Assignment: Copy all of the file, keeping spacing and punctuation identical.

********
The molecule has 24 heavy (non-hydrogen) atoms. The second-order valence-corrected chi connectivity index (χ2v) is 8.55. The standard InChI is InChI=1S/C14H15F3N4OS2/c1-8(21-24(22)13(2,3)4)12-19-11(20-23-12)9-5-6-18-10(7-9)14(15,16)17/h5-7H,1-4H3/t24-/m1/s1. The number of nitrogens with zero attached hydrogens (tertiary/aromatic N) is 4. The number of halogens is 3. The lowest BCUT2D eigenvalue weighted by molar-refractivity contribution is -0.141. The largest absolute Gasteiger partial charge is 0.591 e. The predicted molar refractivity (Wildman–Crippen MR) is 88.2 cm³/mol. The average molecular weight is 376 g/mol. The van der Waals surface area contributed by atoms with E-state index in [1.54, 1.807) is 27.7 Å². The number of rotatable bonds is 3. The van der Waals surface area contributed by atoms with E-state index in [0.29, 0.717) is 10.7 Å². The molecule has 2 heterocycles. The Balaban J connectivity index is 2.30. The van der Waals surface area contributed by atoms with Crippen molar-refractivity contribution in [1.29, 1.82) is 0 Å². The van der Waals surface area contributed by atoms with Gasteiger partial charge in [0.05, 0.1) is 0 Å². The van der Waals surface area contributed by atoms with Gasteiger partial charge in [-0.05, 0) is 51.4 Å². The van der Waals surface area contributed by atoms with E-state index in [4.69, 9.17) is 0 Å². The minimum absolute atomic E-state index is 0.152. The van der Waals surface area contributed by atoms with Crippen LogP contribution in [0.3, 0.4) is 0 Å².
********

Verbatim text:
The molecule has 24 heavy (non-hydrogen) atoms. The second-order valence-corrected chi connectivity index (χ2v) is 8.55. The standard InChI is InChI=1S/C14H15F3N4OS2/c1-8(21-24(22)13(2,3)4)12-19-11(20-23-12)9-5-6-18-10(7-9)14(15,16)17/h5-7H,1-4H3/t24-/m1/s1. The number of nitrogens with zero attached hydrogens (tertiary/aromatic N) is 4. The number of halogens is 3. The lowest BCUT2D eigenvalue weighted by molar-refractivity contribution is -0.141. The largest absolute Gasteiger partial charge is 0.591 e. The predicted molar refractivity (Wildman–Crippen MR) is 88.2 cm³/mol. The average molecular weight is 376 g/mol. The van der Waals surface area contributed by atoms with E-state index in [1.54, 1.807) is 27.7 Å². The number of rotatable bonds is 3. The van der Waals surface area contributed by atoms with E-state index in [0.29, 0.717) is 10.7 Å². The molecule has 2 heterocycles. The Balaban J connectivity index is 2.30. The van der Waals surface area contributed by atoms with Crippen molar-refractivity contribution in [1.29, 1.82) is 0 Å². The van der Waals surface area contributed by atoms with Gasteiger partial charge in [0.05, 0.1) is 0 Å². The van der Waals surface area contributed by atoms with Gasteiger partial charge in [-0.05, 0) is 51.4 Å². The van der Waals surface area contributed by atoms with E-state index in [4.69, 9.17) is 0 Å². The minimum absolute atomic E-state index is 0.152. The van der Waals surface area contributed by atoms with Crippen LogP contribution in [0.3, 0.4) is 0 Å².